Tuesday, Aug. 09, 2022|
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AUSTIN, Texas — A Texas jury on Friday ordered conspiracy theorist Alex Jones to pay $45.2 million in punitive damages to the parents of a child who was killed in the Sandy Hook Elementary School massacre, adding to the $4.1 million he must pay for the suffering he put them through by claiming for years that the nation’s deadliest school shooting was a hoax.
The total — $49.3 million — is less than the $150 million sought by Neil Heslin and Scarlett Lewis, whose 6-year-old son Jesse Lewis was among the 20 children and six educators killed in the 2012 attack in Newtown, Connecticut. But the trial marks the first time Jones has been held financially liable for peddling lies about the massacre.
Afterward, Lewis said that Jones — who wasn’t in the courtroom to hear the verdict — has been held accountable. She said when she took the stand and looked Jones in the eye, she thought of her son, who was credited with saving lives by yelling “run” when the killer paused in his rampage.
“He stood up to the bully Adam Lanza and saved nine of his classmates’ lives,” Lewis said. “I hope that I did that incredible courage justice when I was able to confront Alex Jones, who is also a bully. I hope that inspires other people to do the same.”
It could be awhile before the plaintiffs collect anything. Jones’ lead attorney, Andino Reynal, told the judge he will appeal and ask the courts to drastically reduce the size of the verdict.
After the hearing, Reynal said he thinks the punitive amount will be reduced to as little as $1.5 million.
‘We think the verdict was too high. … Alex Jones will be on the air today, he’ll be on the air tomorrow, he’ll be on the air next week. He’s going to keep doing his job holding the power structure accountable.”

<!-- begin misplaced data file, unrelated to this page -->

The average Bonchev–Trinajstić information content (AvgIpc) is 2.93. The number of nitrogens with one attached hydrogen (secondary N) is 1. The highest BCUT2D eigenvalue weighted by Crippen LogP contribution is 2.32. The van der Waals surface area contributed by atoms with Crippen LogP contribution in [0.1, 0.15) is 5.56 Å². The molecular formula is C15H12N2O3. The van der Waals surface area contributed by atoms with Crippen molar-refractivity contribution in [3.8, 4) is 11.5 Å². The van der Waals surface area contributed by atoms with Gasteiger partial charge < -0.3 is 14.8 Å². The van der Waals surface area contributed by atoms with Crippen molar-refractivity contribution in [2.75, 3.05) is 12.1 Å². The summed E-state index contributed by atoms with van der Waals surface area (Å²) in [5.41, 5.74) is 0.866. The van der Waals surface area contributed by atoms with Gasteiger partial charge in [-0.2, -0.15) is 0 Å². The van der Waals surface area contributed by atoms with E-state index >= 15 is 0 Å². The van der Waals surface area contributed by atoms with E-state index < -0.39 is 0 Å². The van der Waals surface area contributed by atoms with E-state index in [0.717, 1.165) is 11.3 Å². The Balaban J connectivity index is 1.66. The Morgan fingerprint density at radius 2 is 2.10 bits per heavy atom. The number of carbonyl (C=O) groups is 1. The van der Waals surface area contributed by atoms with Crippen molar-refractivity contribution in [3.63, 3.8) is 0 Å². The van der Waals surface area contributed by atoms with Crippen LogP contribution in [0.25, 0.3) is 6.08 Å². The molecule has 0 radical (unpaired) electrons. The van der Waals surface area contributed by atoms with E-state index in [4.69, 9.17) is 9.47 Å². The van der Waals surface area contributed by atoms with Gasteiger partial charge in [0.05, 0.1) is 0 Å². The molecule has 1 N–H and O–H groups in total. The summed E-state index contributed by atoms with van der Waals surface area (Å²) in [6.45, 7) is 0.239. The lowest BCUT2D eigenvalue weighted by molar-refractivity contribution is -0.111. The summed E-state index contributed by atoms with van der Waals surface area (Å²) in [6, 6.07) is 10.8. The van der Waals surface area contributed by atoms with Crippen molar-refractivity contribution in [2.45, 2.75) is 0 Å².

Jones’ companies and personal wealth could also get carved up by other lawsuits and bankruptcy. Another defamation lawsuit against Jones by a Sandy Hook family is set to start pretrial hearings in the same Austin court on Sept. 14. He faces yet another defamation lawsuit in Connecticut.
Plaintiffs’ attorney Mark Bankston said he believes he can challenge any attempt to reduce the damages. But he said even if the award is drastically cut, it’s just as important to take the big verdict into the bankruptcy court for the family to claim against Jones’ estate and company.
Jones testified this week that any award over $2 million would “sink us.” His company Free Speech Systems, which is Infowars’ Austin-based parent company, filed for bankruptcy protection during the first week of the trial.
Punitive damages are meant to punish defendants for particularly egregious conduct, beyond monetary compensation awarded to the individuals they hurt. A high punitive award is also seen as a chance for jurors to send a wider societal message and a way to deter others from the same abhorrent conduct in the future.
Barry Covert, a Buffalo, New York, First Amendment lawyer with no connection to the Jones case, said the total damages awarded amount to “a stunning loss for Jones.”
“With $50 million in all, the jury has sent a huge, loud message that this behavior will not be tolerated,” Covert said. “Everyone with a show like this who knowingly tells lies — juries will not tolerate it.”